Those logics are necessarily derived from FIG. 12. For example, let us consider FIG. 15A. In this case, only one normal direction signal is generated for each pattern orientation on the wafer. There are four basic pattern orientations on the wafer. Accordingly, a logic for selecting a case in which one normal direction signal is generated for any of the four pattern orientations. It is nothing but the logic shown in FIG. 15A. In this manner, the classification signal for the major class 2 is produced. The output is designated by ○B . Since this logic cannot discriminate the case where two or more normal direction signals are generated, an inhibit circuit to be described later is required.
The logics for the major classes 3 to 5 are apparent from FIGS. 12 and 15B to 15E. Those outputs are designated by ○C , ○D , ○E and ○F , where ○E is for the class 5-1 and ○F is for the class 5-2.
The classification logics have thus been constructed but they are not sufficient for the intended purpose as described above. For example, considering the class 5-1 (three directions in the class 5 of FIG. 11) and the class 5-2 (four directions in the class 5 of FIG. 11), the class 5-2 is not selected when the class 5-1 is selected but the class 5-1 is selected when the class 5-2 is selected.
Such relations also exist between the classes 5-1 and 4, between the classes 4 and 3 and between the classes 3 and 2. Such problem arises when a larger number of normal direction signals is applied to a logic circuit which is intended for a major class having a smaller number of nomal direction signals.
In order to resolve such problems, the output of the class 5-1, for example, is inhibited by the output of the class 5-2 when the class 5-2 is selected. FIGS. 16A and 16B show two inhibition methods to be used between the logic circuits of FIGS. 15D and 15E.
In FIGS. 16A and 16B, logic circuits 241 to 245 and an AND gate 250 are essentially combination of the circuits of FIGS. 15D and 15E. In FIG. 16A, the output signal from the AND gate 250 is used as an inhibit signal to the inputs to the AND gate 241 to 244, and in FIG. 16B, the output signal from the OR gate 245 for the class 5-1 is used as an inhibit signal.
In FIG. 17, the inhibit logic shown in FIG. 16B is employed to the logic circuits for all classes.
In FIG. 17, blocks 210 to 250 correspond to the logic circuits shown in FIGS. 15A to 15E, respectively. For example, the block 210 in FIG. 17 corresponds to the logic circuit shown in FIG. 15A. Numerals 261 to 264 denote AND gates and numeral 265 denotes an OR gate. It inhibits the circuit 210 for the major class 2 when the major class 3 or 4 is selected. Classification signals ○B to ○E are the outputs from the logic circuits of FIGS. 15A to 15E, respectively. They are outputted from the AND gates 261 to 264 and 266.
The class 5 should be sub-classified to class 5-1 and 5-2 in generating the inhibit signal. In actual, such sub-classification may not necessary in certain cases. In such cases, an OR gate 266 shown by broken line may be used and an output ○G thereof may be used in place of ○E and ○F .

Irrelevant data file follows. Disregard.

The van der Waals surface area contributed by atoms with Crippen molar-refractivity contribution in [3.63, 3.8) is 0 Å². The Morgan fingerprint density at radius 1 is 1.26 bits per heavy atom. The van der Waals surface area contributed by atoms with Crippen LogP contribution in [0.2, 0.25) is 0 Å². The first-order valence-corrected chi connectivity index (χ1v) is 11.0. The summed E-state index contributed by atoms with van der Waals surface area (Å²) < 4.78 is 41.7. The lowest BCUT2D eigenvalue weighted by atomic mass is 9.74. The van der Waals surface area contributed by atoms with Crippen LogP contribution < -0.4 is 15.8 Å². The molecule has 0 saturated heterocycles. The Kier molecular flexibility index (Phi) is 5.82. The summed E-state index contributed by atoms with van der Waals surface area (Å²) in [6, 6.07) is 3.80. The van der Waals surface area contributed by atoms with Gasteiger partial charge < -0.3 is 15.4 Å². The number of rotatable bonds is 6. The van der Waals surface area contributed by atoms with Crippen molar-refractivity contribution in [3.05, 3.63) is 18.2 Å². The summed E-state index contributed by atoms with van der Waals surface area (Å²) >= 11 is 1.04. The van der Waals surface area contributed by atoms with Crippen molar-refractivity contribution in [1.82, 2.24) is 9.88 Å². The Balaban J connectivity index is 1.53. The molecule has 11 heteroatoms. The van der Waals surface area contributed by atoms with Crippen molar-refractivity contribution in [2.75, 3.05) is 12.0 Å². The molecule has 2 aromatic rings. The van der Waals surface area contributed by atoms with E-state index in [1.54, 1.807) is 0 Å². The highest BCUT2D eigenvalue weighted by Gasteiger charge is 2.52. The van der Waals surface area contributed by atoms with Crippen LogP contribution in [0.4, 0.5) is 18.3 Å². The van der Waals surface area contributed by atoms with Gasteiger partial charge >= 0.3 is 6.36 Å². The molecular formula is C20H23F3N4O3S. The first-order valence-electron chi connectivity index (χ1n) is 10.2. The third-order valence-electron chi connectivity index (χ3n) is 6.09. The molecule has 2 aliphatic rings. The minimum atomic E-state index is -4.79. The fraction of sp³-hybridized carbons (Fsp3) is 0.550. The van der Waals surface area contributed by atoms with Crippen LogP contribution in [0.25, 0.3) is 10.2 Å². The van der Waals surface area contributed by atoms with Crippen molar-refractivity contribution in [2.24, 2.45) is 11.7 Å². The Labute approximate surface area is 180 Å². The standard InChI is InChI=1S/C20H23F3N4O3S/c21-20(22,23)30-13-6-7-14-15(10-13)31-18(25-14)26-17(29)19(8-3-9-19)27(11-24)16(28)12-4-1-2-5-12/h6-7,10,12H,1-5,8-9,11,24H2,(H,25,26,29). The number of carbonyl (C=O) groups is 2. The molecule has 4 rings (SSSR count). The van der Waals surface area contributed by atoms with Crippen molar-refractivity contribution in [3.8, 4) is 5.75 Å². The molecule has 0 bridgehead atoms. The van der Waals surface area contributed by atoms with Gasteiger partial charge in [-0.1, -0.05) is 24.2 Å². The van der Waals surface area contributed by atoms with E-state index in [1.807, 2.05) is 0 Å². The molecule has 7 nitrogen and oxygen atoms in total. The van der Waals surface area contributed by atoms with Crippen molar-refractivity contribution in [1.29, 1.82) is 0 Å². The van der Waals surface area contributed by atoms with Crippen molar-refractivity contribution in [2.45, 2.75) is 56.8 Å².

In this manner, six major classification signals ○A to ○F or five major classification signals ○A to ○D and ○G are produced.
A second embodiment for producing the major classification signal ○A (major class 1) is explained with reference to FIG. 18 (It is noted that the first embodiment is explained with reference to FIG. 14).
In the second embodiment, an output is produced when none of the output signals in FIG. 17 is produced. The output is "1" (or H-level) when the classification signals ○A to ○F are "0" (or L-level). The signals ○i to ○v in FIG. 17 are supplied to EXOR gates 203 to 206 as shown in FIG. 18. The output of the EXOR gate 206 is designated by ○A as is done in FIG. 14.
The major classification of the patterns has thus been described. Sub-classification of the patterns is now explained. In the sub-classification of the patterns, the major classes 2, 3 and 4 of FIG. 11 are sub-divided into two sub-classes, respectively. In the major classification, the high level edge signals in the normal directions are utilized. On the other hand, in the sub-classification, low level normal direction signals which are generated at the round corner by the deviation from the ideal pattern are utilized.
The sub-classification of the patterns is explained with reference to FIG. 19. Vector representation of the reflected diffraction lights in the normal direction and abnormal direction generated by the round corner is shown in FIGS. 5A to 5F. In FIG. 19, major class, subclass, pattern type, number of directions, direction and remark columns are shown in correspondence to FIG. 12. In FIG. 19, the patterns have round corners as opposed to those shown in FIGS. 11 and 12. Names of approximate circles for the round corners are shown at the bottoms of the columns. The number of directions indicates the number of normal direction signals generated by the round corner of the approximate circle associated with the pattern. The directions indicate the directions of the normal direction signals generated by the round corner. Those directions are identical to the directions described above but they are designated by primed reference symbols I', . . . IV' for distinction purpose.
Three major classes 2, 3 and 4 are considered, but other major classes need not be sub-divided. This fact is suggested in FIG. 11.
Let us consider the major class 2. A similarity between sub-classes 2-i and 2-ii is that only one high level signal is generated. On the other hand, a difference between the sub-classes 2-i and 2-ii is the presence or absence of the round corner. As to the number of directions, it is 0 for the sub-class 2-i and 3 for the sub-class 2-ii. Accordingly, if the presence or absence of the normal direction signal due to the round corner can be discriminated, the major class 2 can be sub-divided into the sub-classes 2-i and 2-ii.